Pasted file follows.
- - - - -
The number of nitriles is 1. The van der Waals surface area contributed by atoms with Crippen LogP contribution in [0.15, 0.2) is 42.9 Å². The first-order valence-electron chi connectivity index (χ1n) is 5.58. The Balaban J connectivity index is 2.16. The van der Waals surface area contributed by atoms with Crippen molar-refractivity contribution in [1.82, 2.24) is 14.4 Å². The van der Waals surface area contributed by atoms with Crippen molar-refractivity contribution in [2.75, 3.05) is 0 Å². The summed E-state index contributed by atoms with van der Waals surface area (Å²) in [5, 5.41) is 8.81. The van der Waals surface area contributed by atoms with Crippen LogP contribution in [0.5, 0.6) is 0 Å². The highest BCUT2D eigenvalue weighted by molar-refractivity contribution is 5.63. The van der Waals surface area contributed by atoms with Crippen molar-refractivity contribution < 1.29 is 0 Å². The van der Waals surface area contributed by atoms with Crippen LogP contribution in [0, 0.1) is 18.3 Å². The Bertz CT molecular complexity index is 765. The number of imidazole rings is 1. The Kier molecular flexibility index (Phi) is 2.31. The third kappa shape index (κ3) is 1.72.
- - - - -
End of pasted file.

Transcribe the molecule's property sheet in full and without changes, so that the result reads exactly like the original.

The number of nitriles is 1. The van der Waals surface area contributed by atoms with Crippen LogP contribution in [0.15, 0.2) is 42.9 Å². The first-order valence-electron chi connectivity index (χ1n) is 5.58. The Balaban J connectivity index is 2.16. The van der Waals surface area contributed by atoms with Crippen molar-refractivity contribution in [1.82, 2.24) is 14.4 Å². The van der Waals surface area contributed by atoms with Crippen molar-refractivity contribution in [2.75, 3.05) is 0 Å². The summed E-state index contributed by atoms with van der Waals surface area (Å²) in [5, 5.41) is 8.81. The van der Waals surface area contributed by atoms with Crippen LogP contribution in [0.5, 0.6) is 0 Å². The highest BCUT2D eigenvalue weighted by molar-refractivity contribution is 5.63. The van der Waals surface area contributed by atoms with Crippen molar-refractivity contribution < 1.29 is 0 Å². The van der Waals surface area contributed by atoms with Crippen LogP contribution in [0, 0.1) is 18.3 Å². The Bertz CT molecular complexity index is 765. The number of imidazole rings is 1. The Kier molecular flexibility index (Phi) is 2.31. The third kappa shape index (κ3) is 1.72.